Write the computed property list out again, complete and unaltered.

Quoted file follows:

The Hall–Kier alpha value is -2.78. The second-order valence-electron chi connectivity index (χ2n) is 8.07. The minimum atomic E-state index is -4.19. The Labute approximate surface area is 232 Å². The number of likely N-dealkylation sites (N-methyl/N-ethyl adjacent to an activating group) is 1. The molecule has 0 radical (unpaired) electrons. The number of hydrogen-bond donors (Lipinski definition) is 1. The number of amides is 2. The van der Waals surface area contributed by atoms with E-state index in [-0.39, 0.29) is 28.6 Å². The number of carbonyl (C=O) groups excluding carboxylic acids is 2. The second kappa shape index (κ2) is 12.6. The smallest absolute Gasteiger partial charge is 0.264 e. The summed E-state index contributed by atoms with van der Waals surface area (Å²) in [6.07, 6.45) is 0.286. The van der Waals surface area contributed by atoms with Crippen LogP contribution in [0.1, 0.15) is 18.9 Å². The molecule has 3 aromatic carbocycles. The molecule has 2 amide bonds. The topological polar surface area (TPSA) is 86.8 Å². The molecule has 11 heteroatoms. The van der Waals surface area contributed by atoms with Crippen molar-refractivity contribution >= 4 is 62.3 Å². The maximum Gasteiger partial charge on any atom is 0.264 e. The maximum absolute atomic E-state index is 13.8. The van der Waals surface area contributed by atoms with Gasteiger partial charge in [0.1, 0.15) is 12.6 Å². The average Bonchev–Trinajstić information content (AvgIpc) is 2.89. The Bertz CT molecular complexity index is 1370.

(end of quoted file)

The Hall–Kier alpha value is -2.78. The second-order valence-electron chi connectivity index (χ2n) is 8.07. The minimum atomic E-state index is -4.19. The Labute approximate surface area is 232 Å². The number of likely N-dealkylation sites (N-methyl/N-ethyl adjacent to an activating group) is 1. The molecule has 0 radical (unpaired) electrons. The number of hydrogen-bond donors (Lipinski definition) is 1. The number of amides is 2. The van der Waals surface area contributed by atoms with E-state index in [-0.39, 0.29) is 28.6 Å². The number of carbonyl (C=O) groups excluding carboxylic acids is 2. The second kappa shape index (κ2) is 12.6. The smallest absolute Gasteiger partial charge is 0.264 e. The summed E-state index contributed by atoms with van der Waals surface area (Å²) in [6.07, 6.45) is 0.286. The van der Waals surface area contributed by atoms with Crippen LogP contribution in [0.1, 0.15) is 18.9 Å². The molecule has 3 aromatic carbocycles. The molecule has 2 amide bonds. The topological polar surface area (TPSA) is 86.8 Å². The molecule has 11 heteroatoms. The van der Waals surface area contributed by atoms with Crippen molar-refractivity contribution >= 4 is 62.3 Å². The maximum Gasteiger partial charge on any atom is 0.264 e. The maximum absolute atomic E-state index is 13.8. The van der Waals surface area contributed by atoms with Gasteiger partial charge in [0.1, 0.15) is 12.6 Å². The average Bonchev–Trinajstić information content (AvgIpc) is 2.89. The Bertz CT molecular complexity index is 1370.